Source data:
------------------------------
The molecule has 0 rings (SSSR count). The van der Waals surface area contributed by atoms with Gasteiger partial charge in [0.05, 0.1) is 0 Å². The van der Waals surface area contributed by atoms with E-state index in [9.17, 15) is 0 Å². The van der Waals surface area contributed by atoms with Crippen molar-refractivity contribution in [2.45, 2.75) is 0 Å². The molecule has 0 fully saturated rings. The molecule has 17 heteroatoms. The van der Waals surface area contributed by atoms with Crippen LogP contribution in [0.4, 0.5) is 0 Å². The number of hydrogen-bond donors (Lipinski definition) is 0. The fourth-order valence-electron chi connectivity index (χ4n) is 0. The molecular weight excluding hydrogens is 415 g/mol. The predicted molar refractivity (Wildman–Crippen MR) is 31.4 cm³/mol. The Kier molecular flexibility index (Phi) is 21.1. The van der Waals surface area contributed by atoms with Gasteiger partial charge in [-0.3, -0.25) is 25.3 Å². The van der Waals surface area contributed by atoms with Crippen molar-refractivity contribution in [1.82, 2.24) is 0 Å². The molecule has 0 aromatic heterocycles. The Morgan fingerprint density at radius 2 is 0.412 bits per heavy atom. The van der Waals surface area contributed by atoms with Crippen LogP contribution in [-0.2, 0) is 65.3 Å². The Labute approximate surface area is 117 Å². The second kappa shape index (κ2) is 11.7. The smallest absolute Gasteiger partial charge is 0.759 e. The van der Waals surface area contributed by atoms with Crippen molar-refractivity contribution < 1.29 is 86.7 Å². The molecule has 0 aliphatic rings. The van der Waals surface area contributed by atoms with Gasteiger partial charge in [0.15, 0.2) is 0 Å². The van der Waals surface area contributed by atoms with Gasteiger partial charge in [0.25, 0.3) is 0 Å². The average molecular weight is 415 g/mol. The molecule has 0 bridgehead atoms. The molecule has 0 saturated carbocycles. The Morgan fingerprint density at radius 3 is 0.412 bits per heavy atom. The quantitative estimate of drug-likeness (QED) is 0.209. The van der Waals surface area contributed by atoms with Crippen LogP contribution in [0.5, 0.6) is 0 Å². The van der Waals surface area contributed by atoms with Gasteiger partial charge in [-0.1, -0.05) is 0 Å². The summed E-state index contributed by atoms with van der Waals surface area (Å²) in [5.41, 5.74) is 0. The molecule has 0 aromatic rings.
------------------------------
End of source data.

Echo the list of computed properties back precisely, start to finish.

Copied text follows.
The molecule has 0 rings (SSSR count). The van der Waals surface area contributed by atoms with Gasteiger partial charge in [0.05, 0.1) is 0 Å². The van der Waals surface area contributed by atoms with E-state index in [9.17, 15) is 0 Å². The van der Waals surface area contributed by atoms with Crippen molar-refractivity contribution in [2.45, 2.75) is 0 Å². The molecule has 0 fully saturated rings. The molecule has 17 heteroatoms. The van der Waals surface area contributed by atoms with Crippen LogP contribution in [0.4, 0.5) is 0 Å². The number of hydrogen-bond donors (Lipinski definition) is 0. The fourth-order valence-electron chi connectivity index (χ4n) is 0. The molecular weight excluding hydrogens is 415 g/mol. The predicted molar refractivity (Wildman–Crippen MR) is 31.4 cm³/mol. The Kier molecular flexibility index (Phi) is 21.1. The van der Waals surface area contributed by atoms with Gasteiger partial charge in [-0.3, -0.25) is 25.3 Å². The van der Waals surface area contributed by atoms with Crippen molar-refractivity contribution in [1.82, 2.24) is 0 Å². The molecule has 0 aromatic heterocycles. The Morgan fingerprint density at radius 2 is 0.412 bits per heavy atom. The van der Waals surface area contributed by atoms with Crippen LogP contribution in [-0.2, 0) is 65.3 Å². The Labute approximate surface area is 117 Å². The second kappa shape index (κ2) is 11.7. The smallest absolute Gasteiger partial charge is 0.759 e. The van der Waals surface area contributed by atoms with Crippen molar-refractivity contribution < 1.29 is 86.7 Å². The molecule has 0 aliphatic rings. The van der Waals surface area contributed by atoms with Gasteiger partial charge in [0.15, 0.2) is 0 Å². The van der Waals surface area contributed by atoms with Gasteiger partial charge in [0.25, 0.3) is 0 Å². The average molecular weight is 415 g/mol. The molecule has 0 bridgehead atoms. The molecule has 0 saturated carbocycles. The Morgan fingerprint density at radius 3 is 0.412 bits per heavy atom. The quantitative estimate of drug-likeness (QED) is 0.209. The van der Waals surface area contributed by atoms with Crippen LogP contribution in [0.5, 0.6) is 0 Å². The van der Waals surface area contributed by atoms with Gasteiger partial charge in [-0.1, -0.05) is 0 Å². The summed E-state index contributed by atoms with van der Waals surface area (Å²) in [5.41, 5.74) is 0. The molecule has 0 aromatic rings.